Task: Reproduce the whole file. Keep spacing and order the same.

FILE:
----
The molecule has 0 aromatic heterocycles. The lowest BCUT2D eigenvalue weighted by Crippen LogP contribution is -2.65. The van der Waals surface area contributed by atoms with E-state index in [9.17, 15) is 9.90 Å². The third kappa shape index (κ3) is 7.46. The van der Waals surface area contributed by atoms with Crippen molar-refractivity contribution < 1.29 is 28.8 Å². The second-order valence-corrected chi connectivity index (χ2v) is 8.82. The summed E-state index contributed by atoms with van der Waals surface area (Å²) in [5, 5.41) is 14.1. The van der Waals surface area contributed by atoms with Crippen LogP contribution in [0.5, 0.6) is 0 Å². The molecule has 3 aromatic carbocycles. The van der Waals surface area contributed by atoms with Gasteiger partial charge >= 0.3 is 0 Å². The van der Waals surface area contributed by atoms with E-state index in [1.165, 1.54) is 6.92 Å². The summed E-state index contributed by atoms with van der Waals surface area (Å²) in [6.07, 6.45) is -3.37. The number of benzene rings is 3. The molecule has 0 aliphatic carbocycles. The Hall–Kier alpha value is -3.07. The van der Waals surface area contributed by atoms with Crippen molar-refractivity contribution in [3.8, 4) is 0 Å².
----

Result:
The molecule has 0 aromatic heterocycles. The lowest BCUT2D eigenvalue weighted by Crippen LogP contribution is -2.65. The van der Waals surface area contributed by atoms with E-state index in [9.17, 15) is 9.90 Å². The third kappa shape index (κ3) is 7.46. The van der Waals surface area contributed by atoms with Crippen molar-refractivity contribution < 1.29 is 28.8 Å². The second-order valence-corrected chi connectivity index (χ2v) is 8.82. The summed E-state index contributed by atoms with van der Waals surface area (Å²) in [5, 5.41) is 14.1. The van der Waals surface area contributed by atoms with Crippen LogP contribution in [0.5, 0.6) is 0 Å². The molecule has 3 aromatic carbocycles. The van der Waals surface area contributed by atoms with Gasteiger partial charge >= 0.3 is 0 Å². The van der Waals surface area contributed by atoms with E-state index in [1.165, 1.54) is 6.92 Å². The summed E-state index contributed by atoms with van der Waals surface area (Å²) in [6.07, 6.45) is -3.37. The number of benzene rings is 3. The molecule has 0 aliphatic carbocycles. The Hall–Kier alpha value is -3.07. The van der Waals surface area contributed by atoms with Crippen molar-refractivity contribution in [3.8, 4) is 0 Å².